Politics 1969–1988

In 1969, Hellyer issued a major report on housing and urban renewal in which he advocated incremental reforms rather than new government programs. He called for greater flexibility in Canada's mortgage loan system, and encouraged corporate pension funds to invest more money in housing programs.[3] His approach did not meet with universal acceptance. Some provincial and municipal governments were openly skeptical,[4] and Heward Grafftey, a left-leaning Progressive Conservative with an interest in housing, called for a more radical approach.[3]

Hellyer's report also called for the suspension of the "wholesale destruction of older housing" and for "greater sensitivity... in the demolition of existing housing" (Milner, 1969). Grand urban renewal projects would come to an end as a result of his Task Force. Hellyer resigned from cabinet and the Liberal caucus in 1969 over a dispute with Trudeau over the implementation of the housing program.

Hellyer sat in Parliament as an independent for several years. After his 1971 attempt to form a new political party, Action Canada, failed, Progressive Conservative leader Robert Stanfield invited him to join the PC caucus. He returned to prominence as an opposition critic and was re-elected in the 1972 election as a Progressive Conservative. He lost his seat, however, in the 1974 election.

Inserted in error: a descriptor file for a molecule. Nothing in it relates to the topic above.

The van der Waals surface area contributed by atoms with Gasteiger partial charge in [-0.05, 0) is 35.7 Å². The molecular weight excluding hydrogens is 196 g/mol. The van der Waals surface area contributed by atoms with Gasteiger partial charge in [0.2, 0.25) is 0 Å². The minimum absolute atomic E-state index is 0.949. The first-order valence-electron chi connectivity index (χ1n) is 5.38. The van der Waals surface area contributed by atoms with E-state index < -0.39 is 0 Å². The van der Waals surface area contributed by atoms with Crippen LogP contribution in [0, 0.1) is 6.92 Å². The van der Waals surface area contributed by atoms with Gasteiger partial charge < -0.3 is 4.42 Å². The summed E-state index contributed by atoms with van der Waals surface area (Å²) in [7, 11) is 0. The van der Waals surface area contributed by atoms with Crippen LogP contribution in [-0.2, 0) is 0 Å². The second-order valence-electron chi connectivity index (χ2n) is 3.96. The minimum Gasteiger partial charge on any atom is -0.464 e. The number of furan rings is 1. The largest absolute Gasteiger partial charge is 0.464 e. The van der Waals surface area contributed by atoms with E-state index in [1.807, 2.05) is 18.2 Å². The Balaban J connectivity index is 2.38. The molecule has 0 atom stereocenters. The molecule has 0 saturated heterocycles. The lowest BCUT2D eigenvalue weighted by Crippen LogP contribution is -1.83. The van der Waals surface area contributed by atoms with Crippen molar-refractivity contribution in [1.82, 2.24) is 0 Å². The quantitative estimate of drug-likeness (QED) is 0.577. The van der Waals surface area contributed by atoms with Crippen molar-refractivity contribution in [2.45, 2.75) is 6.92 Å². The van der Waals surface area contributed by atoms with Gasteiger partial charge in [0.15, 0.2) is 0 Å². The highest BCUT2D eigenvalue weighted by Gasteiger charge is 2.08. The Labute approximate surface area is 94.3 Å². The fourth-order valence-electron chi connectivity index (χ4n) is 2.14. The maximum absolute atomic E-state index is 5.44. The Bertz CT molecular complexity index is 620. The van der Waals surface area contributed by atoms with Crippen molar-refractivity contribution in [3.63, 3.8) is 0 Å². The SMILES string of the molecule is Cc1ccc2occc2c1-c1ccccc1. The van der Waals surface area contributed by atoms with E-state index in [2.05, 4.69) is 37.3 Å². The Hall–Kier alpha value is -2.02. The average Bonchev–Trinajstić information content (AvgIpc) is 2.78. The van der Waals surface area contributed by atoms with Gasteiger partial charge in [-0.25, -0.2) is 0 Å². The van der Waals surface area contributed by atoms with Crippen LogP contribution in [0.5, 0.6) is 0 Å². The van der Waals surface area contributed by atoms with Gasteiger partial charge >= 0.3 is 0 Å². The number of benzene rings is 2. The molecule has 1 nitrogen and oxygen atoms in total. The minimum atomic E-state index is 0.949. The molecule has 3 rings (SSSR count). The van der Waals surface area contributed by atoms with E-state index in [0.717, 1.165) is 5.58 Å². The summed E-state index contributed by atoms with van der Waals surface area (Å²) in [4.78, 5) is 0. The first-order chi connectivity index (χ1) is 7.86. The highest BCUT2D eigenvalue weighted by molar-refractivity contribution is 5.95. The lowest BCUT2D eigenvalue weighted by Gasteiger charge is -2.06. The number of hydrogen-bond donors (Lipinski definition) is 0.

Despite this loss, Hellyer contested the PC leadership election of 1976. His views were too right wing for most delegates, and alienated many Tories with a speech attacking Red Tories as not being "true conservatives". He finished a distant sixth of eight contestants on the second ballot; Joe Clark won the leadership.

Hellyer rejoined the Liberal Party in 1982, but remained mostly silent in politics. In 1988, he contested the Liberal nomination in the Toronto riding of St. Paul's, losing to Aideen Nicholson, who had defeated Hellyer 14 years previously when he was a Tory MP in the adjacent riding of Trinity.

Canadian Action Party

In 1997, Hellyer formed the Canadian Action Party (CAP) to provide voters with an economic nationalist option following the collapse of the National Party of Canada.[5] Hellyer believed that both the Progressive Conservative and Liberal parties were embracing globalization, and that the New Democratic Party was no longer able to provide a credible alternative. CAP also embraced Hellyer's proposals for monetary reform: that the government should become more involved in the direction of the economy by gradually reducing the creation of private money and increasing the creation of public money from the current ratio of 5% public / 95% private back to 50% public and 50% private.[6][7]

His party remained a little-noticed minor party, and Hellyer lost bids for a seat in the Canadian House of Commons in the 1997 and 2000 elections.

Following the 2000 election, and a resurgence for the New Democratic Party, Hellyer approached NDP leadership to discuss the possibility of merging the two parties into 'One Big Party'. This process was furthered by the passage of a unanimous motion at the CAP's convention in 2003.